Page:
Used winter coats worn by Native Americans were actually a prized commodity for hat making because their wear helped prepare the skins; separating out the coarser hairs from the pelts.[citation needed]

To make felt, the underhairs were shaved from the beaver pelt and mixed with a vibrating hatter's bow. The matted fabric was pummeled and boiled repeatedly, resulting in a shrunken and thickened felt. Filled over a hat-form block, the felt was pressed and steamed into shape. The hat maker then brushed the outside surface to a sheen.[4] Beaver hats were made in various styles as a matter of civil status: the Wellington (1820–40), the Paris beau (1815), the D'Orsay (1820), the Regent (1825) and the clerical (18th century). In addition, beaver hats were made in various styles as a matter of military status: the continental cocked hat (1776), Navy cocked hat (19th century), and the Army shako (1837).[5]

The popularity of the beaver hat declined in the early/mid-19th century as silk hats became more fashionable.


Explorers: Hudson, Davis & Frobisher in the north; Champlain throught the St. Lawrence.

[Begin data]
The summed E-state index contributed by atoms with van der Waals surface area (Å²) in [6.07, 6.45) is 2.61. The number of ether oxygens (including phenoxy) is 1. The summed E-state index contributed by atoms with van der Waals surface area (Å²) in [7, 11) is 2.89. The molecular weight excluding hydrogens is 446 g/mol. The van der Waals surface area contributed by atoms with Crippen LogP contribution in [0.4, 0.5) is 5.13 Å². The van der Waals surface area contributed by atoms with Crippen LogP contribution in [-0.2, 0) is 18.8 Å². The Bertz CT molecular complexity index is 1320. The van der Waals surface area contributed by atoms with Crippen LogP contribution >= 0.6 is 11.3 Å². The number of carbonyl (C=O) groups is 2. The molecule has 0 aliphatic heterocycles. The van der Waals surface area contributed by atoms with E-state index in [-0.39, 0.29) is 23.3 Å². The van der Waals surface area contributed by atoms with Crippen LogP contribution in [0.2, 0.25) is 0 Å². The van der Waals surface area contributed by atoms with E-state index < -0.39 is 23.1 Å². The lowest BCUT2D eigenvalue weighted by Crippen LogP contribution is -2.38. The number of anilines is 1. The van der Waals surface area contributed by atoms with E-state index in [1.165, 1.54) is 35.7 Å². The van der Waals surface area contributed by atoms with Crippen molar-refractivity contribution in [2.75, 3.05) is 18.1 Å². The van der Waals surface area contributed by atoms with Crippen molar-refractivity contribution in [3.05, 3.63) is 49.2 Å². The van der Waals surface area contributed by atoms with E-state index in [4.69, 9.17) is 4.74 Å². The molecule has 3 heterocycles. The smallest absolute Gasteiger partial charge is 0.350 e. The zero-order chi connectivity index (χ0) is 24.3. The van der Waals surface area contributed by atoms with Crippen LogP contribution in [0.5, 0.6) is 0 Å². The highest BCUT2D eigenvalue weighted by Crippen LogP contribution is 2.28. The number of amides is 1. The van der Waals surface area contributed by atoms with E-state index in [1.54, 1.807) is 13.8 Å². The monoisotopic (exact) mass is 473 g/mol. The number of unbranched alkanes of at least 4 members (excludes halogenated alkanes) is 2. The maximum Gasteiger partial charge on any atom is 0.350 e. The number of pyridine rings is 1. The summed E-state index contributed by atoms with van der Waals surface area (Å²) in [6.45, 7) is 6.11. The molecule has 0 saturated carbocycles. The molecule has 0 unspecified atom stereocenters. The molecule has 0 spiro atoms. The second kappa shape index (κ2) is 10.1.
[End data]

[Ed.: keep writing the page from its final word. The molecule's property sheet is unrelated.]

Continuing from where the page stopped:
Earlier periods of exploration - top 3 in late 15th - 16th Century were Cartier, Cabot & Giovanni da Verrazzano, though the latter's voyages did not penetrate the St. Lawrence valley.



Jean-Baptiste Colbert, the French minister of marine, hoped to see the Canadian economy diversified to produce raw materials for French industry, particularly timber, and minerals and foodstuffs for the West Indies plantations. Thousands of emigrants were shipped to Canada at the Crown's expense to bring the land into production.




France established trade and social relations with the Huron, Montagnais and Algonquin, whose territory was on the north shore of the St. Lawrence River. As England developed their trade networks through the Hudson Bay trading posts, their main alliegance was with the Mohawk, who were already at enmity with the Huron, and by association, the French. And so it continued.